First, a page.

Owners have been urged to think carefully before they rug their horses and ponies this winter.
Animal welfare charity Blue Cross has reminded owners that while horses may look snug while wrapped up, from an anthropomorphic perspective, this may not be the healthiest or kindest option.
“As winter approaches, it’s tempting to reach for the extra rugs, but does your horse actually need a rug at all?” said Blue Cross horse welfare manager Ruth Court.
“There has been a lot of research around rugging in recent years and there are many reasons why we may not need to rug our horses, the most obvious one being weight gain.”
Horses have a much wider thermoneutral zone — the temperature range in which they do not have to “work” to control its body temperature — than humans, so even if owners feel cold, they may not.
Blue Cross is urging owners to consider certain points before they decide to rug up:
Horses will protect themselves in bad weather, by turning their backs on wind and rain to protect the head, neck, eyes, ears and belly.
They may choose natural shelter such as hedges and trees, or a field shelter, and keep together to share body warmth.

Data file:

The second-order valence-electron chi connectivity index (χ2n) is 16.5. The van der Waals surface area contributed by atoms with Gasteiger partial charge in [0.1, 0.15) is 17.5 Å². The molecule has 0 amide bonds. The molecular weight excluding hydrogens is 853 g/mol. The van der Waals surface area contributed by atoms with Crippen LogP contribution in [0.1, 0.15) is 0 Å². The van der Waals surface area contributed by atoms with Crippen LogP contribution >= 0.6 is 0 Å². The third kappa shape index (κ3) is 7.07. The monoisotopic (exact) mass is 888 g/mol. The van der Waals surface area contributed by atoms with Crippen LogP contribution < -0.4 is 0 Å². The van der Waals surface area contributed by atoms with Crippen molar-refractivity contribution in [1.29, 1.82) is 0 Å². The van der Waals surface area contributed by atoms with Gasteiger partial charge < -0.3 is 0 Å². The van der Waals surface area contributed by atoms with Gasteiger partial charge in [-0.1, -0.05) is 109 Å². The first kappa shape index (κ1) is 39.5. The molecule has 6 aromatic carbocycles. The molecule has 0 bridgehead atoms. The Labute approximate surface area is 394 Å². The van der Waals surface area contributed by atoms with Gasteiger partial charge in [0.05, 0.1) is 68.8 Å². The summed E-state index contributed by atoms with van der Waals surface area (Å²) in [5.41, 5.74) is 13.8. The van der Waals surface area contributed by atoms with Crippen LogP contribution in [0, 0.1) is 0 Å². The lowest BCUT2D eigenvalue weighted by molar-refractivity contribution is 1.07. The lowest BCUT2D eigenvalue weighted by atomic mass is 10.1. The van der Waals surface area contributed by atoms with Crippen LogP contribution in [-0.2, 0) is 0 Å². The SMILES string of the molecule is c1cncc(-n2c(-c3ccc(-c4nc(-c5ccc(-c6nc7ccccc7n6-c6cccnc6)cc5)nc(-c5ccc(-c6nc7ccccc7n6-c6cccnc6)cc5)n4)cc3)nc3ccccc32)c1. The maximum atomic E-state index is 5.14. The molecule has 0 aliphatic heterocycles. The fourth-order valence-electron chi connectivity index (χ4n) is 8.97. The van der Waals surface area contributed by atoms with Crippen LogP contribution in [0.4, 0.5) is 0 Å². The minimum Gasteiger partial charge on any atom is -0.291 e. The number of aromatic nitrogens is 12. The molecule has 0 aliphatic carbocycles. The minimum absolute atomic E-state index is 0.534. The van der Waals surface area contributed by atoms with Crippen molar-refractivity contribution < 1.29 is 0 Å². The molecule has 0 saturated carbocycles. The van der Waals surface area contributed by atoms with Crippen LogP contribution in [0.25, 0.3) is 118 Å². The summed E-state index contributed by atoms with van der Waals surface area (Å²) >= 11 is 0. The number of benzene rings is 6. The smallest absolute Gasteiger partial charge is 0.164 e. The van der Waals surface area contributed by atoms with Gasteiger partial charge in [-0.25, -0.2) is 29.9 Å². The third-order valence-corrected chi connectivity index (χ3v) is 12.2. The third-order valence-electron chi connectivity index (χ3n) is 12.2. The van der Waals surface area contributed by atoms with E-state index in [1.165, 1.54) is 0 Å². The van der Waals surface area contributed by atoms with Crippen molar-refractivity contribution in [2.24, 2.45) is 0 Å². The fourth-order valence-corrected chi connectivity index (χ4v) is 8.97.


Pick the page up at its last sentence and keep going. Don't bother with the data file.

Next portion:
Horses with frost on their backs may look cold but this is not the case: very little body heat is escaping, which is why the frost has not melted.
The horse has a very efficient coat. The erector muscles for each hair need “exercising” to work efficiently, and over-rugging may compromise this natural mechanism.
Over-rugged horses do not have a natural ability to cool down, so may sweat and become uncomfortable.
Rugging can affect the horse’s natural weight control system; over-rugging and over-feeding in winter means they are less likely to lose weight, so increasing the risk of more weight gain and laminitis in spring.
Eating and digesting forage helps generate heat to keep a horse warm naturally.
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Of course, some horses need rugging: clipped, elderly, unwell and lighter-breed horses may need them, as well as those kept in stables, with restricted movement.
“Horses have evolved to deal with the cold,” said Ruth. “As long as we meet their basic management needs by providing ad lib forage, water, equine companionship and access to shelter they should be comfortable and warm with the lightest of rain sheets or no rugs at all.
“Do remember to make any changes gradually though, to give them time to adapt their natural heating system and they must be checked at least once a day to be sure they are happy in the field.”
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